The effects of low self esteem can be painful and varied. How it shows up in one person may be different to how it shows up in another.
Like a vicious circle, the signs of poor self esteem are quite often the same behaviours that cause it. For example, lack of assertiveness, self-doubt, excessive self criticism and lack of self awareness all contribute to low self esteem and are also signs of it.
Other indicators are anxiety, insecurity, and feelings of being unhappy and discontent with your life. Feeling unable to cope, fear of the unknown and a tendency to put yourself and other people down can also signal poor self esteem.
It can also be seen in trying too hard to control things, taking on too much or trying to avoid responsibility. Aggressive as well as unassertive and passive aggressive behaviour can indicate low self esteem, and feeling humiliated at admitting a mistake is also a sign.
There is another, sneakier, way that low self esteem can operate in your life. It is sometimes called pseudo self esteem.
When you don't trust your own abilities or feel confident, you tend to avoid opportunities that seem too challenging. Sitting on the sidelines means you don't make a fool of yourself, but you also tend to miss out on the fun and experience of participating. You also don't give yourself the opportunity to have the success experiences that confidence is built on.
By sticking only with what is easy, or what you know, you keep your circle of experience really small. You may grow older with whole areas of untapped potential that you never explore. That is why one method for improving low self esteem is to get to know your real capabilities by trying new things.
Because poor self esteem often goes hand-in-hand with a lack of self awareness it can, strangely enough, also sometimes result in aiming too high. The result is often failure and embarrassment. For example, not knowing their own abilities and limitations can result in someone trying out for a national pop competition when they don't have much singing ability. Watching it on TV you may think it weird that they don't know how terrible they are, but you must know that they didn't get to this opinion entirely on their own. They had help of the wrong sort.
Sometimes we have dreams and cling onto them in spite of signs that we are not cut out for something. We ignore what we don't want to hear. Unfortunately, well-meaning parents or friends can reinforce skewed perceptions by praising poor performances. The intention might be to avoid discouraging the person, but providing inaccurate feedback is very unhelpful.
While encouragement is good, a great disservice is done to a person when they are given false praise and told they have done well when they have not. This is particularly harmful when that person is prone to mistrusting their own opinions. They might override their own inner doubts, believing what they have been told, e.g. you're an amazing singer! Only to have their hopes and confidence crushed in a publicly embarrassing failure.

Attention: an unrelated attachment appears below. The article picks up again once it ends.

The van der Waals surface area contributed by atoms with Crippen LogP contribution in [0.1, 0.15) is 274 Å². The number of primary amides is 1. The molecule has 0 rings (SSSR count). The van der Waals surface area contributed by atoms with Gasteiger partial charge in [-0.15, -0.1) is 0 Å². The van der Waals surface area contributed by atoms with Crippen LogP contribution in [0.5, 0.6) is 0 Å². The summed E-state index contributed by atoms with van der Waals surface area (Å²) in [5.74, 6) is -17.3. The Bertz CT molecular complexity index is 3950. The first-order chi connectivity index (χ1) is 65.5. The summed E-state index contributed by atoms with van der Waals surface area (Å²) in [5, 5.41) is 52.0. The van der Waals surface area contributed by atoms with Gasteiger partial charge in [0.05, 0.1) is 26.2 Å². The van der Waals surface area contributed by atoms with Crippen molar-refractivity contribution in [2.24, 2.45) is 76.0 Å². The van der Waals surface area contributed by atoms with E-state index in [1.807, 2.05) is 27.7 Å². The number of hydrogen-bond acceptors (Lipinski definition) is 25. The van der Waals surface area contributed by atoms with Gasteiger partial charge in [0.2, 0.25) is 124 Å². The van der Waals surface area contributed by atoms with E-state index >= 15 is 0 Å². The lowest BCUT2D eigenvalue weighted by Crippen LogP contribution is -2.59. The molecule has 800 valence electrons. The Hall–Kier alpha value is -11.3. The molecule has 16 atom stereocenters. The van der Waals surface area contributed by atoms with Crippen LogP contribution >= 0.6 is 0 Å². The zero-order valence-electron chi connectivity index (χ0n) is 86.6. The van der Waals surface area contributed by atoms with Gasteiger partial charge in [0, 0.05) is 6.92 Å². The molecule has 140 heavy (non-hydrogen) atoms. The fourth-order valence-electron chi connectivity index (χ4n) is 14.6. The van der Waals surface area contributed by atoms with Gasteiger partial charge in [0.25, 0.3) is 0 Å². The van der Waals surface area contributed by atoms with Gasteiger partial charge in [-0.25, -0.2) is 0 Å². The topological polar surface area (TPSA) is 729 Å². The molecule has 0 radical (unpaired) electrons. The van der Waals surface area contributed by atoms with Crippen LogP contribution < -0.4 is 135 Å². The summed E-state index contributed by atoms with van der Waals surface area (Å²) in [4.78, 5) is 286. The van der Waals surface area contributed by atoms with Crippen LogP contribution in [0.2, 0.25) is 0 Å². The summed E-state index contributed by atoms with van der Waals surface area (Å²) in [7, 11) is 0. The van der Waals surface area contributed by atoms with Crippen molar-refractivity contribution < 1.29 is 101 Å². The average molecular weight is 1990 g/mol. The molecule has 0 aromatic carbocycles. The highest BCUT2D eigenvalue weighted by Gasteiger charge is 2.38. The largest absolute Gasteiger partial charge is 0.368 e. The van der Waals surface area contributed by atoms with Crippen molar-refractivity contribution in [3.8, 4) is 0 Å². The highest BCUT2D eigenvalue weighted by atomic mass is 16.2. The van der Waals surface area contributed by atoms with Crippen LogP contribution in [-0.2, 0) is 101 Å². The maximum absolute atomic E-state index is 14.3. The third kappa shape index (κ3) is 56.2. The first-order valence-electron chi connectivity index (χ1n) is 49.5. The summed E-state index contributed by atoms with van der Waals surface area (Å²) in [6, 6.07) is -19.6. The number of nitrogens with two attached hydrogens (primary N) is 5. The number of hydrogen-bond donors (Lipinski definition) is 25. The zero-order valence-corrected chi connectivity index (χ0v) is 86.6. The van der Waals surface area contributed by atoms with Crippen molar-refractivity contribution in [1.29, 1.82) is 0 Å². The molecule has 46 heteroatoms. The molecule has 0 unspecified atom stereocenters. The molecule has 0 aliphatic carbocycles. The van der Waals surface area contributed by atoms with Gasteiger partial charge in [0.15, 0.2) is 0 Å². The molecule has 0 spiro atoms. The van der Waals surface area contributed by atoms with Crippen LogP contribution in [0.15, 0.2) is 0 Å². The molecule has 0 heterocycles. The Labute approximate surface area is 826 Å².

Failure can teach useful lessons, but trying and succeeding is a more effective way of building confidence and self-esteem. False praise merely clouds self awareness. And lowered self awareness supports low self esteem.
The closer you get to the reality of who you truly are, the most solid your self esteem is.
It is much better to give someone kind, but accurate feedback. Having a true idea of your capabilities helps you take the right actions e.g. getting voice training to improve your singing, or if this doesn't help - taking up guitar instead. In this way you set your sights on realistic targets and increase your chances of success.
With each real success you learn to rely on yourself a little more. You add to your confidence in your abilities and increase your trust in yourself and your decision-making. This improves self esteem.
Parents who want to avoid contributing to low self esteem in children should focus on providing honest, helpful and encouraging feedback together with a large dose of loving acceptance when things go wrong. Acknowledging what the child does well and helping them to accept their weaker areas is good. Helping a child develop their own ability to accurately evaluate things is even better.
Low self esteem is not always the main cause, but can contribute to the following:
If you are dealing with loneliness or trying to overcome jealousy, low self esteem might also be playing a role in your life.
On the plus side, almost all of these are to some degree learned behaviour. And because we are learning and re-learning all the time, this means with the right level of motivation, insight and perseverance, any of the above can be changed.